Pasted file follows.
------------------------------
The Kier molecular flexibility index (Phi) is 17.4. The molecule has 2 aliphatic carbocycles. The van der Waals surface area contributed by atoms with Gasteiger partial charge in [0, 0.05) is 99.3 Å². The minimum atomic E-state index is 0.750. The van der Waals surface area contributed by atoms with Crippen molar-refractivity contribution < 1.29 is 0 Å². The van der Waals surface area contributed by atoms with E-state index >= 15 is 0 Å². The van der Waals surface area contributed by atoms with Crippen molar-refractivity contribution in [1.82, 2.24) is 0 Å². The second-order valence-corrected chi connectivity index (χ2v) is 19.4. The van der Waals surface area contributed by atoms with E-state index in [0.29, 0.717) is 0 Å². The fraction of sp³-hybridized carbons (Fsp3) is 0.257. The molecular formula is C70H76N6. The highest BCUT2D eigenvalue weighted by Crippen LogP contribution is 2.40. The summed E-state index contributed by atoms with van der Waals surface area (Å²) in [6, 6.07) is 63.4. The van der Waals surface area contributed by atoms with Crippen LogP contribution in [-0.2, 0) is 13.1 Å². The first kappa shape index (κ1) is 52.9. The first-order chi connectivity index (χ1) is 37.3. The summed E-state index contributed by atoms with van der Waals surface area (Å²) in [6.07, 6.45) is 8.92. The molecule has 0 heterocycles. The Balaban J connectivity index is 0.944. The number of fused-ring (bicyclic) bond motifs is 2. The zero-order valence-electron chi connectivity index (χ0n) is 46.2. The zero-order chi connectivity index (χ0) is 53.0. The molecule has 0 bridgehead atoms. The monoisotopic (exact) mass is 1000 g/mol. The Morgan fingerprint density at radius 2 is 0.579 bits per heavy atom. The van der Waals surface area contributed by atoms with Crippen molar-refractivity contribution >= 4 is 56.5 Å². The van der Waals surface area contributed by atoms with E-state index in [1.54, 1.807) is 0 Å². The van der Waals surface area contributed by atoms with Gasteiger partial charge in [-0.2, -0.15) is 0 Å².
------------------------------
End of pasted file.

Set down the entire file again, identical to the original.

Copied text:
The Kier molecular flexibility index (Phi) is 17.4. The molecule has 2 aliphatic carbocycles. The van der Waals surface area contributed by atoms with Gasteiger partial charge in [0, 0.05) is 99.3 Å². The minimum atomic E-state index is 0.750. The van der Waals surface area contributed by atoms with Crippen molar-refractivity contribution < 1.29 is 0 Å². The van der Waals surface area contributed by atoms with E-state index >= 15 is 0 Å². The van der Waals surface area contributed by atoms with Crippen molar-refractivity contribution in [1.82, 2.24) is 0 Å². The second-order valence-corrected chi connectivity index (χ2v) is 19.4. The van der Waals surface area contributed by atoms with E-state index in [0.29, 0.717) is 0 Å². The fraction of sp³-hybridized carbons (Fsp3) is 0.257. The molecular formula is C70H76N6. The highest BCUT2D eigenvalue weighted by Crippen LogP contribution is 2.40. The summed E-state index contributed by atoms with van der Waals surface area (Å²) in [6, 6.07) is 63.4. The van der Waals surface area contributed by atoms with Crippen LogP contribution in [-0.2, 0) is 13.1 Å². The first kappa shape index (κ1) is 52.9. The first-order chi connectivity index (χ1) is 37.3. The summed E-state index contributed by atoms with van der Waals surface area (Å²) in [6.07, 6.45) is 8.92. The molecule has 0 heterocycles. The Balaban J connectivity index is 0.944. The number of fused-ring (bicyclic) bond motifs is 2. The zero-order valence-electron chi connectivity index (χ0n) is 46.2. The zero-order chi connectivity index (χ0) is 53.0. The molecule has 0 bridgehead atoms. The monoisotopic (exact) mass is 1000 g/mol. The Morgan fingerprint density at radius 2 is 0.579 bits per heavy atom. The van der Waals surface area contributed by atoms with Crippen molar-refractivity contribution >= 4 is 56.5 Å². The van der Waals surface area contributed by atoms with E-state index in [1.54, 1.807) is 0 Å². The van der Waals surface area contributed by atoms with Gasteiger partial charge in [-0.2, -0.15) is 0 Å².